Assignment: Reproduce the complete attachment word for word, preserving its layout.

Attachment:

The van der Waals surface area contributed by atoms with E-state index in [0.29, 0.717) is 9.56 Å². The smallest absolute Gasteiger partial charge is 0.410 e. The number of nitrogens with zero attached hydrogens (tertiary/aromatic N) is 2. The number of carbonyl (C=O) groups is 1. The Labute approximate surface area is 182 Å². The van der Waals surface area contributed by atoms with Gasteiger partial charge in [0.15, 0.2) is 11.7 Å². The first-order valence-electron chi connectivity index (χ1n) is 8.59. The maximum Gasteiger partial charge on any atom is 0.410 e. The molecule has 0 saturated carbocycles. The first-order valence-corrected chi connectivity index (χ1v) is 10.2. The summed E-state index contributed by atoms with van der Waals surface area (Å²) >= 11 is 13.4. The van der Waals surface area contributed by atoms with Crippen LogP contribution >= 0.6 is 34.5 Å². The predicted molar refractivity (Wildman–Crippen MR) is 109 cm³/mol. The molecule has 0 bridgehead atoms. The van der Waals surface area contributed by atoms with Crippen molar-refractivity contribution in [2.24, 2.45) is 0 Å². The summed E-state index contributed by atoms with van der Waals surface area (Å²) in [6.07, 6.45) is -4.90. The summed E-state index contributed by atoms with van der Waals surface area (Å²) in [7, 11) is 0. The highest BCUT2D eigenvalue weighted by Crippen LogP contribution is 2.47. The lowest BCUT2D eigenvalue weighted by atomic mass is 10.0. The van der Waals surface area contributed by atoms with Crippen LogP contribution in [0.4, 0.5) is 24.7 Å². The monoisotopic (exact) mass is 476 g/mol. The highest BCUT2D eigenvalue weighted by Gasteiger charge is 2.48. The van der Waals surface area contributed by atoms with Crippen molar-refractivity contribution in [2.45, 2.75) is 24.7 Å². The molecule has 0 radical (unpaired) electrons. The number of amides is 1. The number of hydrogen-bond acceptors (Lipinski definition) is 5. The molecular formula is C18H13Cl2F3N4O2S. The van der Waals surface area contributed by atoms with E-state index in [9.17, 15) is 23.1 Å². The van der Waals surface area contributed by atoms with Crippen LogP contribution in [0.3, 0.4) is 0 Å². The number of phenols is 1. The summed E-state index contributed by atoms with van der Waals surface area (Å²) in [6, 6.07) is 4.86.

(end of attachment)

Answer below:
The van der Waals surface area contributed by atoms with E-state index in [0.29, 0.717) is 9.56 Å². The smallest absolute Gasteiger partial charge is 0.410 e. The number of nitrogens with zero attached hydrogens (tertiary/aromatic N) is 2. The number of carbonyl (C=O) groups is 1. The Labute approximate surface area is 182 Å². The van der Waals surface area contributed by atoms with Gasteiger partial charge in [0.15, 0.2) is 11.7 Å². The first-order valence-electron chi connectivity index (χ1n) is 8.59. The maximum Gasteiger partial charge on any atom is 0.410 e. The molecule has 0 saturated carbocycles. The first-order valence-corrected chi connectivity index (χ1v) is 10.2. The summed E-state index contributed by atoms with van der Waals surface area (Å²) >= 11 is 13.4. The van der Waals surface area contributed by atoms with Crippen LogP contribution >= 0.6 is 34.5 Å². The predicted molar refractivity (Wildman–Crippen MR) is 109 cm³/mol. The molecule has 0 bridgehead atoms. The van der Waals surface area contributed by atoms with Crippen molar-refractivity contribution in [2.24, 2.45) is 0 Å². The summed E-state index contributed by atoms with van der Waals surface area (Å²) in [6.07, 6.45) is -4.90. The summed E-state index contributed by atoms with van der Waals surface area (Å²) in [7, 11) is 0. The highest BCUT2D eigenvalue weighted by Crippen LogP contribution is 2.47. The lowest BCUT2D eigenvalue weighted by atomic mass is 10.0. The van der Waals surface area contributed by atoms with Crippen LogP contribution in [0.4, 0.5) is 24.7 Å². The monoisotopic (exact) mass is 476 g/mol. The highest BCUT2D eigenvalue weighted by Gasteiger charge is 2.48. The van der Waals surface area contributed by atoms with Crippen molar-refractivity contribution in [2.45, 2.75) is 24.7 Å². The molecule has 0 radical (unpaired) electrons. The number of amides is 1. The number of hydrogen-bond acceptors (Lipinski definition) is 5. The molecular formula is C18H13Cl2F3N4O2S. The van der Waals surface area contributed by atoms with E-state index in [9.17, 15) is 23.1 Å². The van der Waals surface area contributed by atoms with Crippen LogP contribution in [0.3, 0.4) is 0 Å². The number of phenols is 1. The summed E-state index contributed by atoms with van der Waals surface area (Å²) in [6, 6.07) is 4.86.